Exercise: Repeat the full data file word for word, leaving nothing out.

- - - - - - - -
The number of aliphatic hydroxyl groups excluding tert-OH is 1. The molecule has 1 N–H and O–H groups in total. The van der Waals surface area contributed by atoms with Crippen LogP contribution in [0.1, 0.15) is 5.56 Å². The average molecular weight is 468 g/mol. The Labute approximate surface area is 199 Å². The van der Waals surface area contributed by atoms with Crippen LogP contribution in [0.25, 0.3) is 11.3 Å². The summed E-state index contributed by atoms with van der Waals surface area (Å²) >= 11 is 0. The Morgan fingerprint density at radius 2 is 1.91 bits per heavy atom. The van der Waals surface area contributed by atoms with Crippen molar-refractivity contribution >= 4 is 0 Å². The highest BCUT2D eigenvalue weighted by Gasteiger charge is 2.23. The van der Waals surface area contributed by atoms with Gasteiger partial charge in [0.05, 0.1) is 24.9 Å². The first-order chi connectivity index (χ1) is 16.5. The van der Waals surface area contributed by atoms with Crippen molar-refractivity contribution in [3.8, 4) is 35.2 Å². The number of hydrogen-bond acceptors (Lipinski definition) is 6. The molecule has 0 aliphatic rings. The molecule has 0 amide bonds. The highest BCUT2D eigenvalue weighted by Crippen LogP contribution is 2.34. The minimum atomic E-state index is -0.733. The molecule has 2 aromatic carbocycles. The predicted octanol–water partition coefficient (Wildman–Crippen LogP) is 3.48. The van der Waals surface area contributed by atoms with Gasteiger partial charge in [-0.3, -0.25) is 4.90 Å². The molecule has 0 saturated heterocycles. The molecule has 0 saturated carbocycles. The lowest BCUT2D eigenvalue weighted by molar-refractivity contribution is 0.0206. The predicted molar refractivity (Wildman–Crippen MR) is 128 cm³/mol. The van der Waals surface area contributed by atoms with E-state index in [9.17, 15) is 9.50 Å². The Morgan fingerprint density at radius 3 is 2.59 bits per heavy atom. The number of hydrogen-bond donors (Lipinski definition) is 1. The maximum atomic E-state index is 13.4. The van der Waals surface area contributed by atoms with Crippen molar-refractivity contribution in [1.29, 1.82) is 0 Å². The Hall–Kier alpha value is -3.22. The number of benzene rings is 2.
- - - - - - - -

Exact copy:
The number of aliphatic hydroxyl groups excluding tert-OH is 1. The molecule has 1 N–H and O–H groups in total. The van der Waals surface area contributed by atoms with Crippen LogP contribution in [0.1, 0.15) is 5.56 Å². The average molecular weight is 468 g/mol. The Labute approximate surface area is 199 Å². The van der Waals surface area contributed by atoms with Crippen LogP contribution in [0.25, 0.3) is 11.3 Å². The summed E-state index contributed by atoms with van der Waals surface area (Å²) >= 11 is 0. The Morgan fingerprint density at radius 2 is 1.91 bits per heavy atom. The van der Waals surface area contributed by atoms with Crippen molar-refractivity contribution >= 4 is 0 Å². The highest BCUT2D eigenvalue weighted by Gasteiger charge is 2.23. The van der Waals surface area contributed by atoms with Gasteiger partial charge in [0.05, 0.1) is 24.9 Å². The first-order chi connectivity index (χ1) is 16.5. The van der Waals surface area contributed by atoms with Crippen molar-refractivity contribution in [3.8, 4) is 35.2 Å². The number of hydrogen-bond acceptors (Lipinski definition) is 6. The molecule has 0 aliphatic rings. The molecule has 0 amide bonds. The highest BCUT2D eigenvalue weighted by Crippen LogP contribution is 2.34. The minimum atomic E-state index is -0.733. The molecule has 2 aromatic carbocycles. The predicted octanol–water partition coefficient (Wildman–Crippen LogP) is 3.48. The van der Waals surface area contributed by atoms with Gasteiger partial charge in [-0.3, -0.25) is 4.90 Å². The molecule has 0 saturated heterocycles. The molecule has 0 saturated carbocycles. The lowest BCUT2D eigenvalue weighted by molar-refractivity contribution is 0.0206. The predicted molar refractivity (Wildman–Crippen MR) is 128 cm³/mol. The van der Waals surface area contributed by atoms with E-state index in [9.17, 15) is 9.50 Å². The Morgan fingerprint density at radius 3 is 2.59 bits per heavy atom. The number of hydrogen-bond donors (Lipinski definition) is 1. The maximum atomic E-state index is 13.4. The van der Waals surface area contributed by atoms with Crippen molar-refractivity contribution in [1.29, 1.82) is 0 Å². The Hall–Kier alpha value is -3.22. The number of benzene rings is 2.